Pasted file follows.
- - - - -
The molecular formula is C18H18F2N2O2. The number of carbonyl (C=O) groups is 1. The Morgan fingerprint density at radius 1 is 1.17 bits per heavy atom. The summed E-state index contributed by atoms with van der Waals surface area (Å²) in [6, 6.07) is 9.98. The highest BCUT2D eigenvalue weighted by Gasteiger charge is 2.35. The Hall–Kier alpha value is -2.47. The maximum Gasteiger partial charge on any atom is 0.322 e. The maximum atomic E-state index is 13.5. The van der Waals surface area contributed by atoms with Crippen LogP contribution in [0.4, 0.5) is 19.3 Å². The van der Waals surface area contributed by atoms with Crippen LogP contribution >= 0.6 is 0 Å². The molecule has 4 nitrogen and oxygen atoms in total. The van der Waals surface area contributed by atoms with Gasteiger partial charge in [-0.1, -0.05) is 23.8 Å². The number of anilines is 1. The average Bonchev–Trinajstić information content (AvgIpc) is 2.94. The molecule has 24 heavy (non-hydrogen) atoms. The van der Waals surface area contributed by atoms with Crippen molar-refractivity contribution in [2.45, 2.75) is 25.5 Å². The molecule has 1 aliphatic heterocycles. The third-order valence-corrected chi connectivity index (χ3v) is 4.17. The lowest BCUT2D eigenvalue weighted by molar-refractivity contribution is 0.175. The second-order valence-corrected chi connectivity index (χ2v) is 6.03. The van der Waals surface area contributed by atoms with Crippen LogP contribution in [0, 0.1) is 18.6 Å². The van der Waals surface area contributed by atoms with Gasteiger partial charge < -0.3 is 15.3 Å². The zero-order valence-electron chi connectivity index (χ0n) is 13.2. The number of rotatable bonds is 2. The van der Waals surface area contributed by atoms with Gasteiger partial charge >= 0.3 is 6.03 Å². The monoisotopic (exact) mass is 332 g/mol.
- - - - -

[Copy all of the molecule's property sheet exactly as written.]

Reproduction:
The molecular formula is C18H18F2N2O2. The number of carbonyl (C=O) groups is 1. The Morgan fingerprint density at radius 1 is 1.17 bits per heavy atom. The summed E-state index contributed by atoms with van der Waals surface area (Å²) in [6, 6.07) is 9.98. The highest BCUT2D eigenvalue weighted by Gasteiger charge is 2.35. The Hall–Kier alpha value is -2.47. The maximum Gasteiger partial charge on any atom is 0.322 e. The maximum atomic E-state index is 13.5. The van der Waals surface area contributed by atoms with Crippen LogP contribution in [0.4, 0.5) is 19.3 Å². The van der Waals surface area contributed by atoms with Crippen LogP contribution >= 0.6 is 0 Å². The molecule has 4 nitrogen and oxygen atoms in total. The van der Waals surface area contributed by atoms with Gasteiger partial charge in [-0.1, -0.05) is 23.8 Å². The number of anilines is 1. The average Bonchev–Trinajstić information content (AvgIpc) is 2.94. The molecule has 24 heavy (non-hydrogen) atoms. The van der Waals surface area contributed by atoms with Crippen molar-refractivity contribution in [2.45, 2.75) is 25.5 Å². The molecule has 1 aliphatic heterocycles. The third-order valence-corrected chi connectivity index (χ3v) is 4.17. The lowest BCUT2D eigenvalue weighted by molar-refractivity contribution is 0.175. The second-order valence-corrected chi connectivity index (χ2v) is 6.03. The van der Waals surface area contributed by atoms with Crippen LogP contribution in [0, 0.1) is 18.6 Å². The van der Waals surface area contributed by atoms with Gasteiger partial charge < -0.3 is 15.3 Å². The zero-order valence-electron chi connectivity index (χ0n) is 13.2. The number of rotatable bonds is 2. The van der Waals surface area contributed by atoms with Gasteiger partial charge >= 0.3 is 6.03 Å². The monoisotopic (exact) mass is 332 g/mol.